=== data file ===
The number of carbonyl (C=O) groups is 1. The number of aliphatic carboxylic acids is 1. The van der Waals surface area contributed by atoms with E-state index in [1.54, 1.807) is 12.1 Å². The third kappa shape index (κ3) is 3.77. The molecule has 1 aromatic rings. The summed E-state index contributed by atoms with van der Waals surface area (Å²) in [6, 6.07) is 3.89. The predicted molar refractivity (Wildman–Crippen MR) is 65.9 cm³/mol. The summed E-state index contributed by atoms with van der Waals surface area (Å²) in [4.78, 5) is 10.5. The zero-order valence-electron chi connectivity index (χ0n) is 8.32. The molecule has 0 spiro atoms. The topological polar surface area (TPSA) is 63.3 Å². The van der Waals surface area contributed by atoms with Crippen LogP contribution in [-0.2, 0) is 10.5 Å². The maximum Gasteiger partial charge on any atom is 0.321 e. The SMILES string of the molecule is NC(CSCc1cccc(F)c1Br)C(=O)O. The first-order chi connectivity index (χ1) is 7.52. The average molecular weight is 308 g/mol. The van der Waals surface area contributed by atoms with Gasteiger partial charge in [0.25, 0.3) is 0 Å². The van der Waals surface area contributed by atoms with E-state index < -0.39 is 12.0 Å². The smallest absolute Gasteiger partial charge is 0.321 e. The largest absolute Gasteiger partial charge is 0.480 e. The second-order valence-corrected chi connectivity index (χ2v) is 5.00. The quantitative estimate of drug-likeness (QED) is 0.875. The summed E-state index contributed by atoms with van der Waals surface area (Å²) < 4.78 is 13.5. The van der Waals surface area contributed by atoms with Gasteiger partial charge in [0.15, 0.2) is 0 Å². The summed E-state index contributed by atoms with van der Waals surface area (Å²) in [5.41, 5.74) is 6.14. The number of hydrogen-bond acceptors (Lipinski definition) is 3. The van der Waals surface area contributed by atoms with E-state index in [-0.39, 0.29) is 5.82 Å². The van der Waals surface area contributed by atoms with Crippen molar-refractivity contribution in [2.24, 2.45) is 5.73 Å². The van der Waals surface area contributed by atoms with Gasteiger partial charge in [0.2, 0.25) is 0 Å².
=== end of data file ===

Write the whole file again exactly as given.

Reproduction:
The number of carbonyl (C=O) groups is 1. The number of aliphatic carboxylic acids is 1. The van der Waals surface area contributed by atoms with E-state index in [1.54, 1.807) is 12.1 Å². The third kappa shape index (κ3) is 3.77. The molecule has 1 aromatic rings. The summed E-state index contributed by atoms with van der Waals surface area (Å²) in [6, 6.07) is 3.89. The predicted molar refractivity (Wildman–Crippen MR) is 65.9 cm³/mol. The summed E-state index contributed by atoms with van der Waals surface area (Å²) in [4.78, 5) is 10.5. The zero-order valence-electron chi connectivity index (χ0n) is 8.32. The molecule has 0 spiro atoms. The topological polar surface area (TPSA) is 63.3 Å². The van der Waals surface area contributed by atoms with Crippen LogP contribution in [-0.2, 0) is 10.5 Å². The maximum Gasteiger partial charge on any atom is 0.321 e. The SMILES string of the molecule is NC(CSCc1cccc(F)c1Br)C(=O)O. The first-order chi connectivity index (χ1) is 7.52. The average molecular weight is 308 g/mol. The van der Waals surface area contributed by atoms with Gasteiger partial charge in [0.25, 0.3) is 0 Å². The van der Waals surface area contributed by atoms with E-state index < -0.39 is 12.0 Å². The smallest absolute Gasteiger partial charge is 0.321 e. The largest absolute Gasteiger partial charge is 0.480 e. The second-order valence-corrected chi connectivity index (χ2v) is 5.00. The quantitative estimate of drug-likeness (QED) is 0.875. The summed E-state index contributed by atoms with van der Waals surface area (Å²) < 4.78 is 13.5. The van der Waals surface area contributed by atoms with Gasteiger partial charge in [0.15, 0.2) is 0 Å². The summed E-state index contributed by atoms with van der Waals surface area (Å²) in [5.41, 5.74) is 6.14. The number of hydrogen-bond acceptors (Lipinski definition) is 3. The van der Waals surface area contributed by atoms with E-state index in [-0.39, 0.29) is 5.82 Å². The van der Waals surface area contributed by atoms with Crippen molar-refractivity contribution in [2.24, 2.45) is 5.73 Å². The van der Waals surface area contributed by atoms with Gasteiger partial charge in [0.2, 0.25) is 0 Å².